The views at the top of the temples over the forest were jaw dropping. I could see forested mountains for miles and miles. Ruins were hidden between the forest cover, temples poking out through the far distant trees, their grey stone structure clearly visible.

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The sun set was magical, well worth the strenuous chamber up the steep steps to see it. We sat with our hearts ta wing from the climb watching the bright orange sun slowly descend beneath the horizon. Orange streaks covered the sky before darkness surrounded us.

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That evening I went back to the street food market. I had a burrito, tostadas and fried bananas for desert all for £1.50. They tasted amazing, possibly the best food yet. The burrito was a tortilla wrap, rather thin filled with chicken topped with guacamole and tomato salsa. The tostadas are crunchy circular crackers topped with a dish of your choice, I had one guacamole, another noodle and a third with cabbage. All so flavoursome and mouth watering. Not sure how I am going to top these. I sat overlooking the lake munching on these delights when I was approached by someone from Honduras. We chatted in Spanglish. I learnt some more words before heading back to the hostel very satisfied with my dinner and new vocabulary.

I woke up early as usual not able to have a lie in and decided to walk around a bit. I went too the water edge and again made another friend who I spoke in Spanglish with. I also made friends with this little dog named Bobby. Guatamalas are so friendly, more than happy to practice their English and teach you some Spanish. I headed back to the hostel and got on the bus to Semuc Champey, Gutamala.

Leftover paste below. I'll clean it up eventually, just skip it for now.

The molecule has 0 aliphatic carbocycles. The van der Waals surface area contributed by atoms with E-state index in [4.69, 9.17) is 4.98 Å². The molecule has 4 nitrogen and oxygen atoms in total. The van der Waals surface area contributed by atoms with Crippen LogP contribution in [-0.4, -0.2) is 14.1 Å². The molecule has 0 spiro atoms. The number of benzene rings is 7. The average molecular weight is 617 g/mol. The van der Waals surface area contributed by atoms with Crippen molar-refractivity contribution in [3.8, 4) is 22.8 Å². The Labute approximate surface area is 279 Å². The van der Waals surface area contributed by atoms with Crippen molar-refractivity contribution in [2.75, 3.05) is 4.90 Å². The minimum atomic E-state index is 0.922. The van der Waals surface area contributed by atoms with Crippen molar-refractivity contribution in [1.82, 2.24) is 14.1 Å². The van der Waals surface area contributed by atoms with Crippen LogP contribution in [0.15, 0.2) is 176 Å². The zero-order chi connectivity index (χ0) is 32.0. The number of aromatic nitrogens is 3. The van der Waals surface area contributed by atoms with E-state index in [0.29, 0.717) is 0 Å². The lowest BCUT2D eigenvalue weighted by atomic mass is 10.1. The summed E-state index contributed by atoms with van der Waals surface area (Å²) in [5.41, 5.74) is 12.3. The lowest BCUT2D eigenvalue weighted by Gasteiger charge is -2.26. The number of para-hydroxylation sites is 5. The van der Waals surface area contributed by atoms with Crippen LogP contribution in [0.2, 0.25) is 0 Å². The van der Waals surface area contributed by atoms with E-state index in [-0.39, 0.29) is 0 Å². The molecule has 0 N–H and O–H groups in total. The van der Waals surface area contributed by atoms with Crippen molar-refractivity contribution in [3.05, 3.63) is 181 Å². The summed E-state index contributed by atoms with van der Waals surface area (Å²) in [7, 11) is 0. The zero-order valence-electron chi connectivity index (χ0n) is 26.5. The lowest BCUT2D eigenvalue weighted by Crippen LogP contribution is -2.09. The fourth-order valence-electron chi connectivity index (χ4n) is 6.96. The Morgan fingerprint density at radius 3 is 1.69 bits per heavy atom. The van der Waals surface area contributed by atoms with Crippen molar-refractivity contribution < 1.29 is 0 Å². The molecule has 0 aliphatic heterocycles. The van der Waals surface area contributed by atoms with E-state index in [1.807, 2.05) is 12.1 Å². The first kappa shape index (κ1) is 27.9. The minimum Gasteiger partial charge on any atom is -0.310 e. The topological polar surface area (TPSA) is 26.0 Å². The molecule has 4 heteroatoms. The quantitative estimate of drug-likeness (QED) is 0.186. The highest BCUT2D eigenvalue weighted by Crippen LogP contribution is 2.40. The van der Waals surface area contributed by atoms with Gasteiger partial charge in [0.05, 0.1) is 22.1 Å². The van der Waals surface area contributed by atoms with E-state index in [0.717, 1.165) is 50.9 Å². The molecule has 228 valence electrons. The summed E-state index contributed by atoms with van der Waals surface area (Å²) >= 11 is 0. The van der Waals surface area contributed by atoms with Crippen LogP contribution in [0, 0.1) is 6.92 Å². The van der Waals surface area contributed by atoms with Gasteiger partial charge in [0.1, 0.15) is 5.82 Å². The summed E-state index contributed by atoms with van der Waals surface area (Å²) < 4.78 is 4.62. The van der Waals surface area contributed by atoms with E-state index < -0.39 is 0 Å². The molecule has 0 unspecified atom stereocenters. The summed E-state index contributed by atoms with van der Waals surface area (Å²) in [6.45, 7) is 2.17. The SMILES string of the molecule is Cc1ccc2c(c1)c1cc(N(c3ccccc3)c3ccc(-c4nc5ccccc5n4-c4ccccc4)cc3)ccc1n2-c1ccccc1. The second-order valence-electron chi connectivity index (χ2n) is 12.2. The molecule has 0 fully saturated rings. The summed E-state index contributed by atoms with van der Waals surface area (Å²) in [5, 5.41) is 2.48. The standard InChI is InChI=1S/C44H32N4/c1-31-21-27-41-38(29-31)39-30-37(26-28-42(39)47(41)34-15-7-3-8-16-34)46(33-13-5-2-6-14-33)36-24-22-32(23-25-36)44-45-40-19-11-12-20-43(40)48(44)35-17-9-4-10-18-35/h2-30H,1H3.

Top tips for travellers:

-There is a bus from bacalar green monkey hostel to mira flores which stops in Belize city. It is organised by the hostel and costs $720 pesos (£33).  It is more expensive than taking chicken buses but much easier and still fairly cheap for the long distance you will be travelling (full day on the bus).

-When crossing the border always have cash sometimes there is tax for leaving / entering countries by land. Leaving Mexico cost ($350 pesos / $25 us dollars) and leaving Belize cost ($30 Belize dollars /$15 us dollars). So always always always carry US dollars when traveling.

-Mira Flores is definitely worth visiting. It is beautiful, has a great vibe and provides tasty, cheap food. I spent a full day there, staying two nights. I managed to squeeze everything in I wanted to do. However, if you don’t want to rush it would be better to spend a day at Tikal and a day exploring the small town and neighbouring island rather than cramming it all into one day.

2 responses to “First stop in Guatemala – Mira flores

  1. Sarah, my comments are well overdue! I just wanted to express my admiration of you at your brilliant writing. As I am sure like many other readers we are experiencing your journey as if we were there with you and that is no mean feat in your writing abilities which are so creative and descriptive. Like the rest of your family you are so artistic and creative and what a wonderful way for you to keep in touch with them and I feel so privileged like the rest of your readers as well. I shall continue to look forward to your forthcoming posts. Have you thought of a career in journalism? Maybe even travel journalism? Keep on writing and enjoy the rest of your journey. I hope that Mandy, I, Steven & Alex can catch up with you on your return. Best wishes. Mark GUTWIN.

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    • Hello Mark,
      Thank you for your lovely comment. It means a lot to me that you enjoy reading my blog. Thank you for the support. It makes me so happy to have followers. I would love to get into journalism or some kind of travel writing, also I am interested in tackling environmental issues. Maybe I could combine the two somehow. Thank you, yes I will keep up the writing and post when I have WiFi. Yes of course, it will be great to catch up when I’m back. I could cook us all am ethnic dish that I have learnt.
      Hope you are all well,
      Sarah